On Saturday June 22nd, the majority of residents of the neighborhood known as El Batey, in Grua Nueva, Ciego de Avila, publicly protested the horrible conditions of a heavily transited main road.
According to dissident Santa Gonzalez Pedroso, vice-president of the Rosa Parks Movement for Civil Rights, the motive for the protest was that the main street was in very bad conditions, it was dirty and produced lots of dust, which directly affected locals.
“Here in Grua Nueva, Ciego de Avila, there are many children with a cold, there are many elderly neighbors in wheelchairs and other bedridden sick people, and this dust was asphyxiating all of us”, said Gonzalez Pedroso.
Neighbors have been complaining for a couple of days but their desperation finally tipped over on Saturday and “they took to the streets to demand a local delegate of Grua Nueva to fix the problem“, explained the activist. She said she was arriving to her house at that very moment when she saw the crowd of protestors.
The citizens remained out on the street demanding repairs to the street, which is transited by all neighbors and by all cars and trucks trying to get to other towns. The persistence of the demonstrators was so much that the delegate actually had to travel to the scene. His response, however, was that he would not fix anything because that was “a troublesome” neighborhood.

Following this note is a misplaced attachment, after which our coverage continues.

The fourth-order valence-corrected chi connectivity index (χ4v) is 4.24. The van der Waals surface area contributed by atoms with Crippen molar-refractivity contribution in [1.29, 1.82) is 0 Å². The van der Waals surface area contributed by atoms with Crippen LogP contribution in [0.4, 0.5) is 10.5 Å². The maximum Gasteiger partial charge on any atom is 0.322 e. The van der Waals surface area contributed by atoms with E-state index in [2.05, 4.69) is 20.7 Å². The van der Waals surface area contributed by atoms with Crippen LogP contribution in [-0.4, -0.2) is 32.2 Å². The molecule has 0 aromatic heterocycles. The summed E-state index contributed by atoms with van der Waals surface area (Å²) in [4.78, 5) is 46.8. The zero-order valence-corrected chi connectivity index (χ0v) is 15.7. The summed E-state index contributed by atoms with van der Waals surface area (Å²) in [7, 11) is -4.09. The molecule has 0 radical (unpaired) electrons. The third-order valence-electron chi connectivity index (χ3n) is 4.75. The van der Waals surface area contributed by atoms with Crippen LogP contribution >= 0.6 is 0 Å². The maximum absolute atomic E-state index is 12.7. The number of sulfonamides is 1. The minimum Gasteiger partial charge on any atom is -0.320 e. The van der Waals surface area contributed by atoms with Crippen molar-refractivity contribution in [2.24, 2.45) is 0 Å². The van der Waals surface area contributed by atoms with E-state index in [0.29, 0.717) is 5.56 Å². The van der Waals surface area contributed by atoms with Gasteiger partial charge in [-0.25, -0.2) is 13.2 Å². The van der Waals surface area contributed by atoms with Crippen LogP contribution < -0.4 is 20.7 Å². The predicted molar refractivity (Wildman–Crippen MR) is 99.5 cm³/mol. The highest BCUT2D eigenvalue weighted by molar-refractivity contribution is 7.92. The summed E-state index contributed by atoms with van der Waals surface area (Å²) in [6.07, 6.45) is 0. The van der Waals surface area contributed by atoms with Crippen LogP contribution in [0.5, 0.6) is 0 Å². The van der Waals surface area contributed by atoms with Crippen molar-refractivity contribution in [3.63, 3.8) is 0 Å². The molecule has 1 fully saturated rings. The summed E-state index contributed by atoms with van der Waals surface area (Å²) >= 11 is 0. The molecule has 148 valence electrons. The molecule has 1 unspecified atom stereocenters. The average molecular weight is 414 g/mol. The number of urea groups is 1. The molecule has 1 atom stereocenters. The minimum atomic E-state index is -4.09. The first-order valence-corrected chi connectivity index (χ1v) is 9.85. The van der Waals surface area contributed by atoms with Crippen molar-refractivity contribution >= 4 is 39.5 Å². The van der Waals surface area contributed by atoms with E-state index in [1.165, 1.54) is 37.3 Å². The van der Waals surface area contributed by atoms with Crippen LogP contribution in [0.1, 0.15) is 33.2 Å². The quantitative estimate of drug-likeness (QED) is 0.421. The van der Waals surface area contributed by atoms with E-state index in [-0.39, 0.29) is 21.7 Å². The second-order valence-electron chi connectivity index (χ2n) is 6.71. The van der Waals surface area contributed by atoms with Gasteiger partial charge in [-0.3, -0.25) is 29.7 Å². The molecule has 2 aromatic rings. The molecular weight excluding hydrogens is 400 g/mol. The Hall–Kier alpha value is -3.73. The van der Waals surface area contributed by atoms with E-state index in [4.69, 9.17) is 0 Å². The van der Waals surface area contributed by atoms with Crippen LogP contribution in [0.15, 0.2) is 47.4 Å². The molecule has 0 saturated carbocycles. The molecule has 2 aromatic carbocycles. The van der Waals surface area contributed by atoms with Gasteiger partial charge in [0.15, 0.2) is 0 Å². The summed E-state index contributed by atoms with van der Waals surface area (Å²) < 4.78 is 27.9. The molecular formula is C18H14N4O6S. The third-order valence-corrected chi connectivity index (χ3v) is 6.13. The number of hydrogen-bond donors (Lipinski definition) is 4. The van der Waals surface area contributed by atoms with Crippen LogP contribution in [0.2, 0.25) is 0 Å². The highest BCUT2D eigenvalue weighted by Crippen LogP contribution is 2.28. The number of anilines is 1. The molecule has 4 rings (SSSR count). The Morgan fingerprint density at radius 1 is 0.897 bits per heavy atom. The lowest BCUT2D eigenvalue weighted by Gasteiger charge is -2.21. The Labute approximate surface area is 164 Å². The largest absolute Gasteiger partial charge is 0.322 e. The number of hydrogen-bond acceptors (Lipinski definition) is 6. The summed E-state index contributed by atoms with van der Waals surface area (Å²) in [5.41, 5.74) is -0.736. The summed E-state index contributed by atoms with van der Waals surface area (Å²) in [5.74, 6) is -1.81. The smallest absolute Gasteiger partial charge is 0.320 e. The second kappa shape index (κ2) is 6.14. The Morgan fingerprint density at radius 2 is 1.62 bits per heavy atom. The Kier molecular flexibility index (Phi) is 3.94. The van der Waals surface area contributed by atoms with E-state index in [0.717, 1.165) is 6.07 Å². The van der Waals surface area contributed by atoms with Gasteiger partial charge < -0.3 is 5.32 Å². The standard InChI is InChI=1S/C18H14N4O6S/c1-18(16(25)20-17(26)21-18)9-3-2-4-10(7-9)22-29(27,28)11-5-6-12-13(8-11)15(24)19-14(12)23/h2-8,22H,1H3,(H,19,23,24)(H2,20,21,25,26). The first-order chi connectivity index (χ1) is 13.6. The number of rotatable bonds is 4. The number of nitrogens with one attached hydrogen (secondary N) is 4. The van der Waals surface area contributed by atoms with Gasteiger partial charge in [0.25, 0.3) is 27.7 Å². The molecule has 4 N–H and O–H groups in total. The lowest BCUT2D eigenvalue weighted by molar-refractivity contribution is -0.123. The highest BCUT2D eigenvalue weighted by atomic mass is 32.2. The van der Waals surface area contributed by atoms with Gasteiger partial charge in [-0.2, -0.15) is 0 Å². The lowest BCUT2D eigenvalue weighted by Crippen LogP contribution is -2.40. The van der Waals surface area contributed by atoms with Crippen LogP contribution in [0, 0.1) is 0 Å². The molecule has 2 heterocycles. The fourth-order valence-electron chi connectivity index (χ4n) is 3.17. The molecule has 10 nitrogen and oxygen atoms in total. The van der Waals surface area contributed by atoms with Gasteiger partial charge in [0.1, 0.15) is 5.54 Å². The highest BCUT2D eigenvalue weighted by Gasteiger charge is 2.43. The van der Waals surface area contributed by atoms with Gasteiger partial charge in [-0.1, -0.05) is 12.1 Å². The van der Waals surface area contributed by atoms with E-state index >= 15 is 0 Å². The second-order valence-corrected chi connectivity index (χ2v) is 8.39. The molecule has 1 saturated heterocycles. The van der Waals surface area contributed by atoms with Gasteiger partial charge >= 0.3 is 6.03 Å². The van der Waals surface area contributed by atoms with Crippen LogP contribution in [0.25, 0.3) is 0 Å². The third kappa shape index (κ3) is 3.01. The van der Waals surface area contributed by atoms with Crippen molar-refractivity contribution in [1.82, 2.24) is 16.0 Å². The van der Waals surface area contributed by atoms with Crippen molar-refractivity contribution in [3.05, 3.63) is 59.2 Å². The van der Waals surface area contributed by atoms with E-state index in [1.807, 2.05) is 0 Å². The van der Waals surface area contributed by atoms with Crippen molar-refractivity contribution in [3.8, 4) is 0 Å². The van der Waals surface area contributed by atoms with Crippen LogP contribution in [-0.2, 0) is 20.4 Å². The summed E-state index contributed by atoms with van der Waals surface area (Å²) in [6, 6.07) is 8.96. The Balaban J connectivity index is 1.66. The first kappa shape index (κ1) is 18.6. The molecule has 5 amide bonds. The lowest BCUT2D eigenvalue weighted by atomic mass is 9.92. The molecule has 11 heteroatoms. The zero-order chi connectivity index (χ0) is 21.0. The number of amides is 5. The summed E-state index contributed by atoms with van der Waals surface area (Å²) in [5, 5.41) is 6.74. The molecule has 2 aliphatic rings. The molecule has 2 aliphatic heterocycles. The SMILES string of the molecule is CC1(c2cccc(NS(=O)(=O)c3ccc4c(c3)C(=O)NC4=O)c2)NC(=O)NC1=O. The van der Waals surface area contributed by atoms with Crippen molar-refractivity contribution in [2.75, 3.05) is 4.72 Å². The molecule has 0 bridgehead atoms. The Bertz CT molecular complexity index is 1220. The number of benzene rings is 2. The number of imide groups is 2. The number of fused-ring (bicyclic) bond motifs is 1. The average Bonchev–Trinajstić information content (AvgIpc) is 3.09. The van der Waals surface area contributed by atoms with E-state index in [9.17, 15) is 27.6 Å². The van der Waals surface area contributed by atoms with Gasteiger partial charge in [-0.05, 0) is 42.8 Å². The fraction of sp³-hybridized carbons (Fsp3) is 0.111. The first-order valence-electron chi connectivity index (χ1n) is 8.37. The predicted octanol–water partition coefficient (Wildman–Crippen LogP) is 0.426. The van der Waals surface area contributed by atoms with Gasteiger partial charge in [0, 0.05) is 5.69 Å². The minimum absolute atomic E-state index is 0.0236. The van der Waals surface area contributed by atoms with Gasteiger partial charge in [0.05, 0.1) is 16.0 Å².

The response of the protestors was to block the entrance point of the road.
“All of the neighbors, including dissidents and everyday citizens, used lots of rocks and sticks to block off the entrance of the road“, recounts Gonzalez, explaining that this impeded cars from passing through. It was a form of civil disobedience.
The result of the protest was that a number of government workers were sent to the scene with a pipe to water down the dirt road and some of the dust was eliminated and cars could finally pass by.
Santa Gonzalez classifies the events as a victory, but an incomplete victory nonetheless, considering that the discontent level is still high amongst the locals of El Batey, Grua Nueva and the road is not completely fixed.
“Something big is going to happen here because the delegate says he is not going to fix this road, but they are going to have to fix it because it’s not just us, the dissident, who are demanding this. It’s the people of Grua Nueva“, expresses Gonzalez, “Of course, the delegate fixed his own road, but the people here are publicly saying that that’s not fair“.
For more information from Cuba, contact: Santa González Pedroso – Cell Phone: +58-163-728 / Twitter: @Santacuba1
This blog recently had a chance to catch up with Julito, independent and dissident rapper from the duo El Primario y Julito, who spoke to us about the group’s new record, an opposition rap agency, the difficulties independent artists face in Cuba and more.
The dissident hip-hop group El Primario y Julito, based in Havana, recently launched their new album titled “My Crime” [‘Mi Delito’], a production which contains 14 songs, among them the first single “Lambon”, which has been accompanied by a music video.